Jones seemed to blame his supervisors that it was their fault he falsified a military order and they forced him to forge the letter. Internal Affairs looked at five specific violations for Jones but the chief only sustained two:
Abuse of sick leave (Not sustained)
Conduct unbecoming of an officer (Sustained)
Falsification of documents (Sustained)
Violation of laws (Not sustained)
Truthfulness (Not sustained)
“Of course it’s unbecoming of an officer to falsify documents. That’s payroll fraud. They sustained falsifying of documents but truthfulness wasn’t? Those documents were submitted as justification for him receiving paid time off to attend military duty and that was false meaning he was untruthful. During the course of this investigation, he admitted he submitted a false document,” said Goyeneche.
“I don’t know the thought process that went into 12 days and now you have falsifying documents and somehow through mental gymnastics, you determine it does not reflect on his truthfulness, that defies logic. Of course he was untruthful. In my opinion, this is another class 3 violation. If his last suspension was 12 days and now is 4 days, how could his discipline be regressive instead of progressive?” added Goyeneche.
Despite Jones’ admissions of falsifying a military order and the statements from the Army, Chief Paul only disciplined Jones with a 4-day suspension. Per their own policies, Jones should have been suspended for a minimum of 15 days. Policy violations are put into three categories or classes for BRPD. Class 1 is the least serious while a class 3 violation is the most egregious. The discipline for a class 3 violation can include termination. Per BRPD policies, if an officer gets a second class 3 violation within 3 years of his/her first class 3 violation, a minimum of 15 days suspension and up to termination is recommended.
This was Jones second time facing a class 3 policy violation within two years. Officer Jones was previously disciplined for an incident caught on his body camera from Dec. 2019 in Tigerland. Specifically, it was on Dec. 29, 2019 around 2am after LSU won against Oklahoma in the 2019 Peach Bowl. Jones was dispatched to the area for a possible fight and was found to have threatened people with his taser inappropriately and used excessive profanity including the n-word in a large crowd. His body camera captured the entire scene where Jones said things like: “Hey! Bro! Go the f*** home man! Damn! Go get some pussy or something bro! F***! For real bro. Like y’all trippin” 7/10 “I ain’t playing with n****s bro” “Bra, I’m about to beat his ass right here bro” “F***! Damn bro! Go get some ass man! Y’all n****s bullshitten. F***!”
What was seen on Jones video caught his then captain’s attention, who sent an email up the chain of command within BRPD, including directly to Chief Paul. According to BRPD documents, Jones admitted he was not trained to use his taser to intimidate and added he was using it to “gain compliance.” But internal affairs investigators said that Jones “…immediately unholstered your taser upon arriving at the scene, arced your taser on at least four occasions while on scene, threatened to use your taser on a subject, and followed a number of subjects as they were walking away from the scene while pointing your taser at them.” Jones violated three BRPD policies: Command of temper (Sustained) Conduct unbecoming of an officer (Sustained) 8/10 Carrying out orders (Sustained) In March 2020, Chief Paul ordered Jones be suspended for 15 days for that incident.
But after Jones agreed to not appeal the discipline and signed off on a consent agreement, his 15- day suspension was reduced to a 12-day suspension. The policy violation ‘Carrying out orders’ is a class 3 violation, the most serious. Add to that the most recent class 3 violation, falsification of documents, and the least amount of discipline for Jones should have been a 15-day suspension up to termination. Instead, he was given a 4-day suspension. So you decide, is there disparate discipline within BRPD?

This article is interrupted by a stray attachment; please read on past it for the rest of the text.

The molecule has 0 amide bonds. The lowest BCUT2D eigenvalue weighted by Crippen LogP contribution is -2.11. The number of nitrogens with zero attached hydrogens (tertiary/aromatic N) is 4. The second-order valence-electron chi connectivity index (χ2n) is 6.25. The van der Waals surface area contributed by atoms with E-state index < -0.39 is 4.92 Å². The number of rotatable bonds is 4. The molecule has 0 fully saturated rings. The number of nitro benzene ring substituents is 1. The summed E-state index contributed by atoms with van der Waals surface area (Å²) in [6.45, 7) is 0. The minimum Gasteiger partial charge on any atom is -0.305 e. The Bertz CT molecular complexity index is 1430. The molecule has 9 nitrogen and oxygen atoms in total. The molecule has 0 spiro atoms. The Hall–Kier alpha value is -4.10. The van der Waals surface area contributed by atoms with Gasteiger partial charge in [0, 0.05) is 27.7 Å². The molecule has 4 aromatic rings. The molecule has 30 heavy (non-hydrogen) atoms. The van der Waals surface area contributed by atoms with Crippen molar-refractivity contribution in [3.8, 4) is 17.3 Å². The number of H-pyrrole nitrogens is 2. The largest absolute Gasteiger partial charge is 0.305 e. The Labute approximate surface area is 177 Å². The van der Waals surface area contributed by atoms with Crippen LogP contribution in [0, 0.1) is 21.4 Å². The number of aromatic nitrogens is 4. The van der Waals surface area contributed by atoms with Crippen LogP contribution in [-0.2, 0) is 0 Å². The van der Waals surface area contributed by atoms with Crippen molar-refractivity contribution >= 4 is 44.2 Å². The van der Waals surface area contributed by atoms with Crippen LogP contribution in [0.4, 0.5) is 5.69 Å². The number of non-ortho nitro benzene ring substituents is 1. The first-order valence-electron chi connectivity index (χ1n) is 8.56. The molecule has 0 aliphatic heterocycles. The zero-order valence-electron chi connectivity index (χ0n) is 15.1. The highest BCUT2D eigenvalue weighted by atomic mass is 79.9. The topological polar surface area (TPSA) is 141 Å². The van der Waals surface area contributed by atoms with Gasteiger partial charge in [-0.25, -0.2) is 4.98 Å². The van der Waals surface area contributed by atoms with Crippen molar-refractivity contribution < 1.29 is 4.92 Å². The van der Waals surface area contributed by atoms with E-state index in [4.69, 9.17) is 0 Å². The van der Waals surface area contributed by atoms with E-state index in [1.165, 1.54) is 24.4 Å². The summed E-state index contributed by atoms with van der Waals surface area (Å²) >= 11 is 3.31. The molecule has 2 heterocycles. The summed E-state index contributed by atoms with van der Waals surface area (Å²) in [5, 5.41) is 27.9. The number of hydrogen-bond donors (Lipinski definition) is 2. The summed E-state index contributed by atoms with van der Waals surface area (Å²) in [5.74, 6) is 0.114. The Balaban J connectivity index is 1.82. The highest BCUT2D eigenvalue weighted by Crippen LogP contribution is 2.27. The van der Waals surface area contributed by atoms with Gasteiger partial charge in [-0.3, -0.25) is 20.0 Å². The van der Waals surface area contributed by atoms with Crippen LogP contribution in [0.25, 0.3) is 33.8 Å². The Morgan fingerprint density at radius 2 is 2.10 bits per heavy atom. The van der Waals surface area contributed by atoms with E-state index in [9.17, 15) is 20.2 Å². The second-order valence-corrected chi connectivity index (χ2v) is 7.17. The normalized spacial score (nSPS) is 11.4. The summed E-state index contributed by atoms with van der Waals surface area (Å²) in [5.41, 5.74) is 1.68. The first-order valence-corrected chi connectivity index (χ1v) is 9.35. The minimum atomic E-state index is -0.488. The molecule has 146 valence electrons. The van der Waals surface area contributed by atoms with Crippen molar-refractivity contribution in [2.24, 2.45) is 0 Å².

“Not only is it disparate, it’s totally not logical. I could say the first incident was policy violations but this second one rises to violating the law. This is more serious and this is the second time he’s crossed the line,” said Goyeneche. “Within the department, Chief Paul undermines the credibility of himself as a leader of the Baton Rouge Police Department. It also undermines public confidence in the credibility of the police chief in particular and the department as a whole.”
Although Chief Paul did not sustain truthfulness, another class 3 violation, if someone falsifies documents, then they’re not being truthful. BRPD officers who violate ‘truthfulness’ are placed on the Brady list, a list District Attorney Hillar Moore keeps of officers who have serious problems with their integrity. That information is required to be reported to criminal defendants and their attorneys whenever the problem officer is involved in any way with their arrest. So, did Chief Paul properly inform District Attorney Hillar Moore about Officer Jones’ integrity issue?
“At this time, we have not received any documentation that would generate the inclusion of Stefan Jones in our police disclosure database. When we receive information regarding his recent discipline, we will conduct the necessary analysis of his conduct to determine if it mandates disclosure,” said Moore.
“He needs to be at the top of the Brady List. His integrity is zero. He has demonstrated he will break state law. How can that not reflect on his value as a credible witness in a criminal prosecution? He takes an oath to tell the truth and in an administrative setting, when it came 9/10 to getting his military leave, he was untruthful,” said Goyeneche.
Plus, a search of Jones’ social media platforms found a video on his Instagram with him using foul language including the ‘n’ word and pictures of him posing in his BRPD uniform as he announced the upcoming birth of his child. Could those be considered a violation of the social media policy? Other officers have been fired under Chief Paul’s reign for violating the social media policy and command of temper.
“I don’t understand this but I think the public is owed an explanation. I think this is why some officers feel there is a double standard with the department when it comes to discipline,” said Goyeneche.
Unfiltered with Kiran did reach out to Officer Jones and left a voicemail. So far, he has not responded. 10/10 Unfiltered with Kiran also sent an email to BRPD requesting a statement or interview with Chief Paul. As of this report, no one from the department has responded to the email.